Finally, the San Diego Comic Con finds some colors. At the end of the difficult COVID years, assuming that these are well and truly over, the former firmament of American entertainment aligns some good news at the dawn of the 2022 edition. A few days ago, Kevin Feige, head leader of the Marvel companies and faithful general of the Disney group, announced the presence of the heroes and heroines of the Maison des Idées in San Diego. Nature takes back its rights: the two historical rivals, accustomed to crossing each other in the spans of this institution of salons devoted to pop culture, will finally find themselves after having spent a few years following a logic of fragmentation and individualism. Warner Bros. will be there, and DC Entertainment with it.
An SDCC worthy of the name?
The editorial staff of The Hollywood Reporter speaks for the good news. Following the restructuring imposed by the merger with the Discovery Inc. group, the new president David Zaslav intends to put an end to the forced confinement of the franchises to finally find the collective spirit of scrum. The boss positions his troops with a clear visual objective: to reassure the fans, and to look good. To prove that Warner Bros. is still firmly anchored in the minds of the public after three years of absence and two redemptions. But, this presence is announced under conditions.
First, the special status of the CW (see here for more details) will obviously prevent Warner from investing any panel for the latest series of the chain. This will not be part of the festivities. Similarly, Zaslav clearly feels that some of the movies slated for 2023 – The Hollywood Reporter cites The Flash or Blue Beetle – are still too far down the schedule to deserve their own panels. A decision which has no real basis, given the habits of the convention (we remember the announcement of Batman V Superman by Zack Snyder and Harry Lennix, well before the film’s release) but which clearly shows color: the goal is above all to promote immediate content.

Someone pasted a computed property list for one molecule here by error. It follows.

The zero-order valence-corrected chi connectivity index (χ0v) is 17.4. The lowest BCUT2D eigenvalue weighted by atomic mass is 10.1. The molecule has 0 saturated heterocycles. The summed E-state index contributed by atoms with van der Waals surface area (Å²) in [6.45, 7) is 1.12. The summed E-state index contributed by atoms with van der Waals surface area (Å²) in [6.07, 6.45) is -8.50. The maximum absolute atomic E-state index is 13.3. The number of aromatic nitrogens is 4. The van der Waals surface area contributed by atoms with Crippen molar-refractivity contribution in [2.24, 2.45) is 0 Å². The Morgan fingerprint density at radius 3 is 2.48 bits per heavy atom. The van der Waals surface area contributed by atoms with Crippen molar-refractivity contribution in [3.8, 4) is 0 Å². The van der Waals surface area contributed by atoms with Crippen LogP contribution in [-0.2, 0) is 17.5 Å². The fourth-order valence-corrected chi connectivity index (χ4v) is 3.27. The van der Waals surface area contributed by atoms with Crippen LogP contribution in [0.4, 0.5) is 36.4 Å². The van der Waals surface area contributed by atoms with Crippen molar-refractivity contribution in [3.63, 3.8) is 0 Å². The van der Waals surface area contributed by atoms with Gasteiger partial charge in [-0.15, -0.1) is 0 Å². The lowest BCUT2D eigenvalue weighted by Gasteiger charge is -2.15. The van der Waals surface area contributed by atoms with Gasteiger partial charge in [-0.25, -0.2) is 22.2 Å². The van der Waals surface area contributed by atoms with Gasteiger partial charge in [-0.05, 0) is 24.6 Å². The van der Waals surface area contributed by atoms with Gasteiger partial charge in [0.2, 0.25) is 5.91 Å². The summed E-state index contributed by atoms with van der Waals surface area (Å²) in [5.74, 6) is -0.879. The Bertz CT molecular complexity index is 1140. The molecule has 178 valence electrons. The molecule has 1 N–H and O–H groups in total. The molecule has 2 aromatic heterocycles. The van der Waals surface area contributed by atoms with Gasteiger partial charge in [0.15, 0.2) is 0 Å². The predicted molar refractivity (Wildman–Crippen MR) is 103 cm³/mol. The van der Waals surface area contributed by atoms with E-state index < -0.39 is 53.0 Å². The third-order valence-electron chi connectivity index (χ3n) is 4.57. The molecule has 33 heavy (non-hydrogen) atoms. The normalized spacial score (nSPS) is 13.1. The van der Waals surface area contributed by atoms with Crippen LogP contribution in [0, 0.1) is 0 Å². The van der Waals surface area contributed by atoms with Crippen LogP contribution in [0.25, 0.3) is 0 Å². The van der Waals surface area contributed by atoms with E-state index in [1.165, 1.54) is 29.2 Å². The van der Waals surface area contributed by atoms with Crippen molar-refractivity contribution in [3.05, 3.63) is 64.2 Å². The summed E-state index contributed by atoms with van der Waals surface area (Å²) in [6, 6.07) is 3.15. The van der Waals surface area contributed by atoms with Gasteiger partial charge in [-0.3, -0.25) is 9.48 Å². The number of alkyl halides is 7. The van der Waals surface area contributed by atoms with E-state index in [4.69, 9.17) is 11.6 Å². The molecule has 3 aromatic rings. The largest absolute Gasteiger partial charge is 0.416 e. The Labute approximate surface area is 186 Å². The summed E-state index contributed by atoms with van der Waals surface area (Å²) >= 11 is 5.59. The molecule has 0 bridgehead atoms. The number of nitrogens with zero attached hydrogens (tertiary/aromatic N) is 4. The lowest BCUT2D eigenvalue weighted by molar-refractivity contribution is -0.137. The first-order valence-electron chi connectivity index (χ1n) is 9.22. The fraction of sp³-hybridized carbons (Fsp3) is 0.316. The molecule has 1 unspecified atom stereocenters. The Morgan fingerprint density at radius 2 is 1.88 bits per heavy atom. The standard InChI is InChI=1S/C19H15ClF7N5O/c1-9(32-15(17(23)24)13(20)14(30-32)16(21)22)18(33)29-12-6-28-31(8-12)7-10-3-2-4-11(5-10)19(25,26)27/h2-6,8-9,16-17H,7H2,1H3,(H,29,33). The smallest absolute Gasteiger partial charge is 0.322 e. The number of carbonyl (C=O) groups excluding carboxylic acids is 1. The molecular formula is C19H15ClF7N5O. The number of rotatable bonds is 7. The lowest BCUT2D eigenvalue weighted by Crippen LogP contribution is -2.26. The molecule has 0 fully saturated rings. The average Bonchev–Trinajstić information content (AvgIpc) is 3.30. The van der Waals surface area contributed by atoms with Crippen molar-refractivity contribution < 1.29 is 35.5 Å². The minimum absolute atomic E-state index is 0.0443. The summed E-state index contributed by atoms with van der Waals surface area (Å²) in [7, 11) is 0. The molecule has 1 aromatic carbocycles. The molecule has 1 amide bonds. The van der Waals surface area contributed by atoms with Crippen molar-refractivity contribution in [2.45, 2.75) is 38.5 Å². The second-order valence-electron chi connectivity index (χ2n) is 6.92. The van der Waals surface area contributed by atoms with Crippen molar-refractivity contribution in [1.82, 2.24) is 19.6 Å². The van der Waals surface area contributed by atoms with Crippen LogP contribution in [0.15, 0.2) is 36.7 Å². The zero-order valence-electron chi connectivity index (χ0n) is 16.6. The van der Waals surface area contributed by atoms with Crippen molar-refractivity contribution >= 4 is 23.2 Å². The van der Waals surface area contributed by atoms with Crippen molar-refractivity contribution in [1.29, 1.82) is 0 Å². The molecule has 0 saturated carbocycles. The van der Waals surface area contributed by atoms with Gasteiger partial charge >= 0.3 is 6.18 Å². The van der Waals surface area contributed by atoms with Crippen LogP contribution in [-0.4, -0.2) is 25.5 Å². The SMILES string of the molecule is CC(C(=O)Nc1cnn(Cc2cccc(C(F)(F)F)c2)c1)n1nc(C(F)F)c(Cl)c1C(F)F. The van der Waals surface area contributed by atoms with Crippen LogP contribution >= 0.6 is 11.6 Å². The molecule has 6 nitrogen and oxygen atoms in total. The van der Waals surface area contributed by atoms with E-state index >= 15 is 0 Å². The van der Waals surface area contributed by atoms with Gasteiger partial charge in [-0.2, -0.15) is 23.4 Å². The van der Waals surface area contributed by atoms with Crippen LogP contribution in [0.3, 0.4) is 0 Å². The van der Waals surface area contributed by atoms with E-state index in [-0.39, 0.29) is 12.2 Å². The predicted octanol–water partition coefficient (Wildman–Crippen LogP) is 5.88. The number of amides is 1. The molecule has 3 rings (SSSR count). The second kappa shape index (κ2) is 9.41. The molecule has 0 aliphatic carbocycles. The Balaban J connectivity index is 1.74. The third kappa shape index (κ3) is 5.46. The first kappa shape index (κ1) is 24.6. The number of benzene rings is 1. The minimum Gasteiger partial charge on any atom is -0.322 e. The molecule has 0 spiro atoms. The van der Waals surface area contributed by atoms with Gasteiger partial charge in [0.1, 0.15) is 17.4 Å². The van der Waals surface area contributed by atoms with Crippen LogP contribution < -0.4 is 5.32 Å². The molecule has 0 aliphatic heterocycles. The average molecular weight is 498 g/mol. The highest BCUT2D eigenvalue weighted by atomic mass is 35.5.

Along those lines, The Sandman will be there with a panel, to keep the Game of Thrones spin-off House of Dragons company. DC Comics will not maintain a dedicated stand but will be on site for various panels to be defined. Jim Lee will be on site to present some of the novelties on the horizon of releases planned by the publishing house – a habit lost for a few years and which will contribute to the festive spirit of this annual celebration. The Dark Crisis event will notably be entitled to a small presentation, along the way. The Gotham Knights video game will also be represented.
If the whole thing seems necessarily frustrating on the scale of what the SDCCs of the past could have been, the Reporter nevertheless recalls a given: the deployment on site is expensive, and Warner Bros. would have sometimes had to issue checks for up to $25 million in certain years that were particularly ample in terms of presentations, panels, travel of artists and various technological costs. However, since Zaslav is currently working on a flattening of the budgets aimed at making the takeover of WarnerMedia profitable as quickly as possible, we therefore did not expect the return of the unlimited visa.
Fans will at least be reassured to find a piece of the “Cannes Film Festival” of guys who love patterned t-shirts, a beacon of hope after three years spent painfully waiting to find out if the different variants would not have no reason for this spirit of conventions. Be careful if you decide to go there. Or even if you take the metro in the next few days, for that matter.